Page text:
“I think of lines: double-line, solid, dashed, dotted Similar to typeface conventions such as black, bold, regular, light. It’s a matter of emphasis. The thicker and more solid the line, the stronger the emphasis. A dotted line usually does not indicate “cut here” unless it is combined with a scissors icon. I think that trying to make a direct connection between the dashed line and what it represents may be a red herring. Think of a map, for example: Whether type is bold, all caps, or light relates directly to the designer’s decisions about emphasis, but I am not sure it relates so directly to the subject matter. There are a few direct correlations of this type: for example, type representing water is usually set in italic. I like your use of the dashed line – it is clear that they serve as a guide and invitation to “place things there”.”

Related things:

  1. The dashed line I can trace my enthusiasm for the dashed line back to this poster in Norway. The poster advertises the multiple ways of submitting your tax return: via SMS, internet or post. Something resonated here,......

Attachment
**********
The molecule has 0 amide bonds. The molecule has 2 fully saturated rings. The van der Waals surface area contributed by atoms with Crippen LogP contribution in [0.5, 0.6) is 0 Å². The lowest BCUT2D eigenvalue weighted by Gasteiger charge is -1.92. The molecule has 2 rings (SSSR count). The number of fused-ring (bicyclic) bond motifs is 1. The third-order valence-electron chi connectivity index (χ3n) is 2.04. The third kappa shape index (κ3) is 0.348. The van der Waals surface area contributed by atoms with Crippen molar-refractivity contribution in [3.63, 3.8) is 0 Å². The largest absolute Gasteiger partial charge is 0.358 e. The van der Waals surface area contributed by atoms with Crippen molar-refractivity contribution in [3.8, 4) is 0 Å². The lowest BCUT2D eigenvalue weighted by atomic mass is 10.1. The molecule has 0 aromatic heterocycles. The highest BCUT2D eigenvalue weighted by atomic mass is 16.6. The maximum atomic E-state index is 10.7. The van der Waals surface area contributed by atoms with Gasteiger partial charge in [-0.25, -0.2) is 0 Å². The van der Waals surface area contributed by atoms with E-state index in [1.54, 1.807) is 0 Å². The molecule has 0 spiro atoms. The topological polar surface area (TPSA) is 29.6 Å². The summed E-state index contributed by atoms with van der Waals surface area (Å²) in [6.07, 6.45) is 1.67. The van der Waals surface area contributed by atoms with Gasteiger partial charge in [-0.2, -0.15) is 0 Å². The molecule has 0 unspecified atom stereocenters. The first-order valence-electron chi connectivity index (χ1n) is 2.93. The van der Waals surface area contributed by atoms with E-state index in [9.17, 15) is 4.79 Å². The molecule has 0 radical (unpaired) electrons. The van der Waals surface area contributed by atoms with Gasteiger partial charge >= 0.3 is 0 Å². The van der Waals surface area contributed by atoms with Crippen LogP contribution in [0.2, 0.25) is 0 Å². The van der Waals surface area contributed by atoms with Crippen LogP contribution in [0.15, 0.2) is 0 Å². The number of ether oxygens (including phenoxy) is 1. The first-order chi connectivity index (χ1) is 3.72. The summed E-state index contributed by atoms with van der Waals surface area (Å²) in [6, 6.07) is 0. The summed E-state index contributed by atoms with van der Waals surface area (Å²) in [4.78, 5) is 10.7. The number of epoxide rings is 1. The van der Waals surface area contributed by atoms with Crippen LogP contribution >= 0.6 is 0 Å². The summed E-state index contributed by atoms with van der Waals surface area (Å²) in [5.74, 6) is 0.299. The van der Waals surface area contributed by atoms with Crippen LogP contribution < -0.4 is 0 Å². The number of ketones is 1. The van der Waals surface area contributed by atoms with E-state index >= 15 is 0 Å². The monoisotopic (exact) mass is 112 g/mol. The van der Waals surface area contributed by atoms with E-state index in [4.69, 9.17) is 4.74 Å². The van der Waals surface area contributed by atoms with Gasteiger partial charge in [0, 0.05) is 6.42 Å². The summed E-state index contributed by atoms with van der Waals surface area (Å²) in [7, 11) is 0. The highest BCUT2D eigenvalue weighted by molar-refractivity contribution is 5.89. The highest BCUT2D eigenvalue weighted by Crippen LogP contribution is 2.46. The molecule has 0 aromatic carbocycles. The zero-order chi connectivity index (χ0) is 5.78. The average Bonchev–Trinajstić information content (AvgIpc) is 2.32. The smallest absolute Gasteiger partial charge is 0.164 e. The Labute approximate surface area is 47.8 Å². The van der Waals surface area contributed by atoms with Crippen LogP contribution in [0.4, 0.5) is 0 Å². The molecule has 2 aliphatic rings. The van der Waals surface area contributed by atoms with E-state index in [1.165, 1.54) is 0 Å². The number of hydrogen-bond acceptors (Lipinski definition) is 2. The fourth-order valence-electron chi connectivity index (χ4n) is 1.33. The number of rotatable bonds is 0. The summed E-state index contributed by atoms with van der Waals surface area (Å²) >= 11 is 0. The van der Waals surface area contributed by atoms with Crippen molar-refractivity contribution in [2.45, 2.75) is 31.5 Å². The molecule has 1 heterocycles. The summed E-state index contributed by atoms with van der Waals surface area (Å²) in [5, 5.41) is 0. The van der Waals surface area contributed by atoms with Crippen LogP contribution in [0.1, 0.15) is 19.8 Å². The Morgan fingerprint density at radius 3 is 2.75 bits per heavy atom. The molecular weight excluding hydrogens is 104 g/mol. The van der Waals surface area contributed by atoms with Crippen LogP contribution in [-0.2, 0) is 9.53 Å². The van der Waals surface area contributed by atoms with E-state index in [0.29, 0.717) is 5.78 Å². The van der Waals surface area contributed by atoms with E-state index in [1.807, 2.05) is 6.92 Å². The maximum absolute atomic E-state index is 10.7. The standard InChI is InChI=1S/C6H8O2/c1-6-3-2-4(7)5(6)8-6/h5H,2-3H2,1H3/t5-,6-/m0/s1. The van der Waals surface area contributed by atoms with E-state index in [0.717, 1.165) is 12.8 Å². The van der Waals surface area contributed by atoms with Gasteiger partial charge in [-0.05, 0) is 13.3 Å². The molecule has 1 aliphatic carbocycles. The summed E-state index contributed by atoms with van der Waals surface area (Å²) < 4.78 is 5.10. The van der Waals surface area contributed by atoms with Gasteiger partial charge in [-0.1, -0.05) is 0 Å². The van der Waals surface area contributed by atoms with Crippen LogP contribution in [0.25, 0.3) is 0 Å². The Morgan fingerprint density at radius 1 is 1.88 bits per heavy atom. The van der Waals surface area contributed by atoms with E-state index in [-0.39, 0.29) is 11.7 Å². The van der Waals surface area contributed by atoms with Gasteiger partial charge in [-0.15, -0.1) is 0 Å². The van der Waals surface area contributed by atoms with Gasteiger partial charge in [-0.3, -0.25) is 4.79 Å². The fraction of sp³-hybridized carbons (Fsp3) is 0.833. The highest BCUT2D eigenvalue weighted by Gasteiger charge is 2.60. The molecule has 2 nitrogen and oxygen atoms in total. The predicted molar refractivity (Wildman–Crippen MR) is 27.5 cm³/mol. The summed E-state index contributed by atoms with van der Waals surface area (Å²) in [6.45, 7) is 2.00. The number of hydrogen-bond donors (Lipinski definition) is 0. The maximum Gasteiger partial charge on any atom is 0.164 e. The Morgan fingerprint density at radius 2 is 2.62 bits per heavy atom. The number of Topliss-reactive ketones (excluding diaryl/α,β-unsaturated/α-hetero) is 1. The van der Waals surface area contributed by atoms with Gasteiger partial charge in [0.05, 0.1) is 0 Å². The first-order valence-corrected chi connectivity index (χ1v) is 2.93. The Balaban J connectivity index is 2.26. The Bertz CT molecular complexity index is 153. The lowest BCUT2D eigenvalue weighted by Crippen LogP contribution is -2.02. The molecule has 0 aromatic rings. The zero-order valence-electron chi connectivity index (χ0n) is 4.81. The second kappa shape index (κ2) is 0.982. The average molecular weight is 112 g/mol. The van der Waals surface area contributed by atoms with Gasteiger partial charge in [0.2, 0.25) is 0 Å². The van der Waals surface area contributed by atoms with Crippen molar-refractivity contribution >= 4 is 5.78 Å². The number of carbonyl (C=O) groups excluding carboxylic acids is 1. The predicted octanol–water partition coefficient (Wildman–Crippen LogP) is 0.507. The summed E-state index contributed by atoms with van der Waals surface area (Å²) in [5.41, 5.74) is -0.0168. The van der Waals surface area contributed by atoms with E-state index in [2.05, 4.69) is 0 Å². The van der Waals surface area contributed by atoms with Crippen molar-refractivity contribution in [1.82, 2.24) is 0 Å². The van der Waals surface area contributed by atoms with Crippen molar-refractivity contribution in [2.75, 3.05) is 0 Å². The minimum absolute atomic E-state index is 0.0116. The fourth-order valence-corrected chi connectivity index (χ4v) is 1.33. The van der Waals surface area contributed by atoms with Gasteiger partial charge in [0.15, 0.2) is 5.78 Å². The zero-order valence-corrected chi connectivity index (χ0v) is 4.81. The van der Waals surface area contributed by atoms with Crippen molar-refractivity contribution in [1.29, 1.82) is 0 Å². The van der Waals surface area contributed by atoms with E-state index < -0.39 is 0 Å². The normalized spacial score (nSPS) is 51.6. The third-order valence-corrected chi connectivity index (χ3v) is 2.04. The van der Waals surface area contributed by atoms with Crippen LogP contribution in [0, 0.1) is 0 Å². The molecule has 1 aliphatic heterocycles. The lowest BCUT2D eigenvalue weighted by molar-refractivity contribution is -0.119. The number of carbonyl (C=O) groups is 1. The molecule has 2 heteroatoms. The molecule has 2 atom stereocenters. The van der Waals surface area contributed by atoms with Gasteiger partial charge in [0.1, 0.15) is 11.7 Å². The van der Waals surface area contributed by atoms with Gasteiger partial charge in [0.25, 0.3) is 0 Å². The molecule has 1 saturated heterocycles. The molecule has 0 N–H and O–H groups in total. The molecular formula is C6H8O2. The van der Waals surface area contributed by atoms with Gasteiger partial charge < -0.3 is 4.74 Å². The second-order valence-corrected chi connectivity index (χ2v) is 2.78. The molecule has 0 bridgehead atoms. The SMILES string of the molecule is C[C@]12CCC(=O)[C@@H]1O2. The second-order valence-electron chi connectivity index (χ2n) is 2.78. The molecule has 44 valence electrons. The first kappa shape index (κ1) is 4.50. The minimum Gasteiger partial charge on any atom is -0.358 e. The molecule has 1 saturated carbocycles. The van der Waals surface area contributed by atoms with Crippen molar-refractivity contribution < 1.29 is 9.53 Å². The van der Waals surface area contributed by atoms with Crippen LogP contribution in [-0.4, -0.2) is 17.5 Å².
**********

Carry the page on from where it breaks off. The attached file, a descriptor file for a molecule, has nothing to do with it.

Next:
2. From ubicomp to service design Mike Kuniavsky presented at ETech 2009 on the Dotted-Line World on the links between ubiquitous computing and service design, where subscription-based services are based on everyday objects. (I’m a big fan of dotted or......
  3. Wireless in the world An ongoing Touch theme is about making invisible wireless technologies visible, in order to better understand and communicate with and about them (see a Graphic Language for RFID, Dashed lines and Fictional radio spaces).......
  4. Images of touch interfaces I’m happy to say that with great contributions from Nicolas Nova, Matt Jones and many others, the pool of images of ‘touch interfaces’ on Flickr is growing nicely. I originally asked for contributions in......